–Watch the highlights of last night’s game between the Penguins and Capitals. (Top)

–A sad story about how Chris Phillips feels helpless as his hometown of Fort McMurray burns. (CBC)

–“You want to get back into things right away (but) I think these last four or five months have been good for me.” Former Penguins coach Mike Johnston is ready to coach again. (Local XPress)

–Blues forward Jori Lehtera is in a pretty random commercial:

Penguins push Capitals to brink of elimination with OT win

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The Pittsburgh Penguins ended a long run of playoff overtime struggles on Wednesday … and are now one win away from ending the Washington Capitals’ season.

Many expected the Penguins to crater on defense without Kris Letang (they were 2-8-1 in the regular season without him). While there were shaky moments, Pittsburgh emphasized its speed and other strengths in taking a 3-2 overtime thriller against Washington.

With that, the Penguins’ series lead grows to 3-1.

It was a thrilling, sometimes nasty contest, from Sidney Crosby shaking off an Alex Ovechkin slash, to Evgeni Malkin delivering a hit some thought was over the line and plenty of typical playoff skirmishes.

Ultimately, Matt Murray played another strong game and Patric Hornqvist scored the overtime-winner to put the Capitals in a tough spot.

The Penguins lost their previous eight playoff overtime games, so maybe it was just a matter of time before such a game went their way?

Then again, the history between the two teams is a little different:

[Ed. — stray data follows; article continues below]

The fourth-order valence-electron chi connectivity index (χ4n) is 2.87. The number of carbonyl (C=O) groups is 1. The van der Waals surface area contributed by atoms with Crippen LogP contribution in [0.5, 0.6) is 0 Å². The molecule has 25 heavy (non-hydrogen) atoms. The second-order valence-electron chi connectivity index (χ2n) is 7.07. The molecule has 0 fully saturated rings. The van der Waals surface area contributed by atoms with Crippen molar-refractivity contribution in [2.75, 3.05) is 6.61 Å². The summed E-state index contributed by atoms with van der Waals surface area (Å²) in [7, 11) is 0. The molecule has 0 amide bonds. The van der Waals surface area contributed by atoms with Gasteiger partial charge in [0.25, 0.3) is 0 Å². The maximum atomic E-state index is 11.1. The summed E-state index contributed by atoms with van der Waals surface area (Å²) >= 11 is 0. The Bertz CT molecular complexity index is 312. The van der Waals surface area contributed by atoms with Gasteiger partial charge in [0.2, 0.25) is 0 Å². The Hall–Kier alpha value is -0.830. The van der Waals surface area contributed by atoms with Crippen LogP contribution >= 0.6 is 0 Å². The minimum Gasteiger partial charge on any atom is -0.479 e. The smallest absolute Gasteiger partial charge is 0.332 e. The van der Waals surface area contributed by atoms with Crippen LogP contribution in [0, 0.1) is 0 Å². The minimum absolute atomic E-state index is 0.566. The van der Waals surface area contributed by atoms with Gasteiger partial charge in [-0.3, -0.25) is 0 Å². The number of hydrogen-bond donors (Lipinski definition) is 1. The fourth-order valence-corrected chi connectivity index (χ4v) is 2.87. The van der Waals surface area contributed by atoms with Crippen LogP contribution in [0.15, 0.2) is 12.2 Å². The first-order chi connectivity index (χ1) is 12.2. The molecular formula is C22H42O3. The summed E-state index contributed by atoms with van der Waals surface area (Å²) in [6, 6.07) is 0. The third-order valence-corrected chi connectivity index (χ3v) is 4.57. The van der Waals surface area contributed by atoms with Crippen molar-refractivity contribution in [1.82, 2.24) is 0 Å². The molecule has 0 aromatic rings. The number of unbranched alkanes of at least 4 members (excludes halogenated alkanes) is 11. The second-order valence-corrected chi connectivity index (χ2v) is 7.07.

If the Capitals want to advance beyond the second round for the first time in the Ovechkin era, they’ll need to accomplish quite the feat against arguably the hottest team in the NHL.

Sidney Crosby looks hurt (and furious) after Alex Ovechkin slash

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NBCSN screen
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Sidney Crosby is known to get fiery, but even for his feisty standards, he was furious during the third period of Game 4.

An Alex Ovechkin slash caught Crosby on the hand, leaving the Pittsburgh Penguins star shaking his mitt and pleading for a call.

After that, Crosby left to get his hand looked at … but not before flipping out and destroying his stick.

You can watch it happen in the GIF and the videos above.

Crosby was able to return not that long after that moment, although we can only speculate regarding how his overall game will be affected if his hand isn’t 100 percent.

Dirty or not? Evgeni Malkin’s hit on Daniel Winnik

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Tensions seem to rise with every passing game in the playoffs, particularly in a series with bad blood like the one between the Pittsburgh Penguins and Washington Capitals.

Kris Letang was suspended for his hit in Game 3, and some wonder if Evgeni Malkin should suffer a similar fate for his check on Daniel Winnik on Wednesday.

Winnik left the contest and has not yet returned during the third period.

Take a look at the hit in the video above and decide for yourself.